I cover a lot of startups, and there often seems to be this notion that they kind of sprang out of nowhere, fully formed. The reality is, though that they take a lot of time, and a lot of pivoting, to become what they are. Accelerators are an extremely important part of that.
There are a lot of accelerators out there, probably more than you'd think. A few years ago, Vator did a series of articles about accelerators around the country. We focused on the big cities that you probably already associate with tech, like San Francisco, New York, Los Angeles and Boston. But we also looked at the small cities around the country, and what I found was that there is a tech scene in places I had never even considered, like Kansas City, Atlanta, Baltimore and Indianapolis
Let's be real, though. There are three accelerators we all think of right away: Y Combinator, 500 Startups and Techstars. And they attract a huge amount of interest from VCs looking for the next big startup.
Pitchbook put together an interesting graph, showing which venture capital firms were most active in funding graduates from these startups. And, would you believe it, Y Combinator is, by far, the biggest accelerator out there. Are you shocked to learn that?
The largest investor in in these startups is SV Angel, which has invested in 81 Y Combinator graduates alone, including Call9, SEED Platform, Interviewed, Triplebyte, and Eden Technology Services. The firm also invested in nine companies that came out of 500 Startups, including WePay, LeadGenius and Storefront, as well as eight from Techstars, including Veri, Romotive and Hullabalu.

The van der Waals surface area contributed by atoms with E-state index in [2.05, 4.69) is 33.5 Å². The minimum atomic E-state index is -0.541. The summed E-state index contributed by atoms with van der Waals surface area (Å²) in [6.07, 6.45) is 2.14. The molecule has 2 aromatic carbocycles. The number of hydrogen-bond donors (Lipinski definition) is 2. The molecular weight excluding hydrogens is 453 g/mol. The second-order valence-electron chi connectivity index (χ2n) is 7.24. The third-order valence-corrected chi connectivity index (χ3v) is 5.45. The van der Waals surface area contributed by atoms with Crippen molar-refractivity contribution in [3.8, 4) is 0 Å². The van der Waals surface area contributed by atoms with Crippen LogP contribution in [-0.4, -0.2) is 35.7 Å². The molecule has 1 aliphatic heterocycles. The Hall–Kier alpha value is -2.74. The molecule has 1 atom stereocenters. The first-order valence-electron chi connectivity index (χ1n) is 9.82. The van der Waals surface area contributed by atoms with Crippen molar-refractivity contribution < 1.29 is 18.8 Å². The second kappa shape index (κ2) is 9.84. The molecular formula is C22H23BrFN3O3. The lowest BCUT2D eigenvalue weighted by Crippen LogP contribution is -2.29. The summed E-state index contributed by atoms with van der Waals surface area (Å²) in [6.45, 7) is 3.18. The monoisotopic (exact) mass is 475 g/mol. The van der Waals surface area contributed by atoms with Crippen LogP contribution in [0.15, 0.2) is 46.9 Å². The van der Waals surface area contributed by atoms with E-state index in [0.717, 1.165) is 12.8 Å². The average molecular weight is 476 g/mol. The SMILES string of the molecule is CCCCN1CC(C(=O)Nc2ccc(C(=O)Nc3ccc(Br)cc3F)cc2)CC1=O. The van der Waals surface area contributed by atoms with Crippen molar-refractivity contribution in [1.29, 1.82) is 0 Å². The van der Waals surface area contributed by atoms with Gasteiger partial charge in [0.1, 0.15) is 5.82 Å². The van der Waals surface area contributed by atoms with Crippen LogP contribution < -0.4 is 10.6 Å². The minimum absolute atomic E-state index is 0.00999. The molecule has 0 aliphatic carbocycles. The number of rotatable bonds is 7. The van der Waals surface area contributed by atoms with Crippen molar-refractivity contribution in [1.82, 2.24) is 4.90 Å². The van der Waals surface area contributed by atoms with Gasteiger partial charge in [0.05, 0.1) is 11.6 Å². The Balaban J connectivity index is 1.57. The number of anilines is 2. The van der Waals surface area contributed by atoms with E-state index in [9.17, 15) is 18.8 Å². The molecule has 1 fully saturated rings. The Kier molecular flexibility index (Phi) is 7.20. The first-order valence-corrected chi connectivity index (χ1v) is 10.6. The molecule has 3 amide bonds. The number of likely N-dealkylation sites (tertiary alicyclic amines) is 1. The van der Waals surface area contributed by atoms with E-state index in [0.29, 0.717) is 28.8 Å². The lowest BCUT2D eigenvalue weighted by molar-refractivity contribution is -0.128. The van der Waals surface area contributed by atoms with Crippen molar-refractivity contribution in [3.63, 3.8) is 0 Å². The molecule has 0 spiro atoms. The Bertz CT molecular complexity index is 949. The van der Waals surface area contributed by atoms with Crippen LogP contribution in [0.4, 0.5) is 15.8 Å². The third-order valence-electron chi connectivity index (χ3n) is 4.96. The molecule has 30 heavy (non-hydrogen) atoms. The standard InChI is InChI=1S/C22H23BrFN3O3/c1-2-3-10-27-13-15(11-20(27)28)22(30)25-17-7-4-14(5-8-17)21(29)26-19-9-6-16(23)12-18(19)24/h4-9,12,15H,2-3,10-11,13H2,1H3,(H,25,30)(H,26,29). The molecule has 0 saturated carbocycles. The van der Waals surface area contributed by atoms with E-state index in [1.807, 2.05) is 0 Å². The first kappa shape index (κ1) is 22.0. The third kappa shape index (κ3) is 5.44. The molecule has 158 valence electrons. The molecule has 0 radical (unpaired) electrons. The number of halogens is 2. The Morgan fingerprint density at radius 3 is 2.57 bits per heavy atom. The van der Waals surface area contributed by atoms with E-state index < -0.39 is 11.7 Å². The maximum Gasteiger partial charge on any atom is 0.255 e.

While these are the three top accelerators, it's basically Y Combinator and then everybody else, because, of course. Those 81 invesments from SV Angel are nearly as many as 500 Startups got from all the investors on this list, with 85. And it's more than triple the 26 investments that Techstars graduates got.
Along with the huge number of investments from SV Angel, Andreessen Horowitz has invested in 46 of its graduates, including Gobble, CombatCode and Grafly. FundersClub invested in 45, including Moltin, Flexport and Cleanly. Start Fund had invested in 39, including Mattermark, Videopixie and One Month.
I don't want to discount the other two accelerators, though. They are also pretty darn good at getting their companies funded.
For Techstars, the most active venture capital firm, by far, has been Foundry Group, which has invested in 15 of its graduates. That includes Ello.co, Brightwurks, Loop Labs, Sickweather and AdsNative. Only SV Angel and Kima Ventures came close, with eight investments apiece.
The biggest investor in companies to come out of 500 Startups was SoftTech VC, which has made 10 investments, including Popout, BetterDoctor, Visual.ly, StyleSeat and NewHound. Interestingly, the firm had no investments in any Techstars, and only seven in Y Combinator, one of the lowest on the list.
So why do these three, and Y Combinator in particular, see so much action? It might simply come down to having relationships with these VCs, as well as having the best reputations for producing good companies.
"Just as some businesses and people like to work together, some VCs seem to gravitate toward certain accelerators. While there are a handful of possible reasons for this, ranging from alignment of industry focus to an appreciation of how a specific accelerator trains its classes, being knowledgeable about these relationships can help empower entrepreneurs who are looking to narrow down which program to apply to," Pitchbook wrote.
Since 2005, Y Combinator had funded over 800 startups. Techstars was founded in 2006 and has funding 762 c